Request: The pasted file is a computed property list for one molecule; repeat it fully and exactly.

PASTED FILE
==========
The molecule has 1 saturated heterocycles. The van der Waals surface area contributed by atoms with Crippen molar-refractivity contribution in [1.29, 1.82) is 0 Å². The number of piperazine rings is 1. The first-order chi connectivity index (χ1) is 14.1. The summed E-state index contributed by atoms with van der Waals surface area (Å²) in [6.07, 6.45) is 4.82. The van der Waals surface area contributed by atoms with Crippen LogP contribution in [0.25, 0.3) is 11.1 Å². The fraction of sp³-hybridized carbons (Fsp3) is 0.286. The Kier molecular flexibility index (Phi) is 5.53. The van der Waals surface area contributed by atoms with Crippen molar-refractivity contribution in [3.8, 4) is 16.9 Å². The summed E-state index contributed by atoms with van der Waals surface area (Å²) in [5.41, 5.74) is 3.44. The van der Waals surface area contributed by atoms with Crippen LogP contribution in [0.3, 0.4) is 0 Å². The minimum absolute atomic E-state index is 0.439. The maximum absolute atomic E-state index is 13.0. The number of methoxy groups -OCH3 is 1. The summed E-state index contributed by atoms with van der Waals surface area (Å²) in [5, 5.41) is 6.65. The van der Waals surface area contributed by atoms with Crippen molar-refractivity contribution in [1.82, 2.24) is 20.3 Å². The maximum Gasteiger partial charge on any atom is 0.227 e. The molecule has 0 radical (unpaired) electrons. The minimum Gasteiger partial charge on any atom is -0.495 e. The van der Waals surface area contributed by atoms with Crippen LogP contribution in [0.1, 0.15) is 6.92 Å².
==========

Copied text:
The molecule has 1 saturated heterocycles. The van der Waals surface area contributed by atoms with Crippen molar-refractivity contribution in [1.29, 1.82) is 0 Å². The number of piperazine rings is 1. The first-order chi connectivity index (χ1) is 14.1. The summed E-state index contributed by atoms with van der Waals surface area (Å²) in [6.07, 6.45) is 4.82. The van der Waals surface area contributed by atoms with Crippen LogP contribution in [0.25, 0.3) is 11.1 Å². The fraction of sp³-hybridized carbons (Fsp3) is 0.286. The Kier molecular flexibility index (Phi) is 5.53. The van der Waals surface area contributed by atoms with Crippen molar-refractivity contribution in [3.8, 4) is 16.9 Å². The summed E-state index contributed by atoms with van der Waals surface area (Å²) in [5.41, 5.74) is 3.44. The van der Waals surface area contributed by atoms with Crippen LogP contribution in [0.3, 0.4) is 0 Å². The minimum absolute atomic E-state index is 0.439. The maximum absolute atomic E-state index is 13.0. The number of methoxy groups -OCH3 is 1. The summed E-state index contributed by atoms with van der Waals surface area (Å²) in [5, 5.41) is 6.65. The van der Waals surface area contributed by atoms with Crippen molar-refractivity contribution in [1.82, 2.24) is 20.3 Å². The maximum Gasteiger partial charge on any atom is 0.227 e. The molecule has 0 radical (unpaired) electrons. The minimum Gasteiger partial charge on any atom is -0.495 e. The van der Waals surface area contributed by atoms with Crippen LogP contribution in [0.1, 0.15) is 6.92 Å².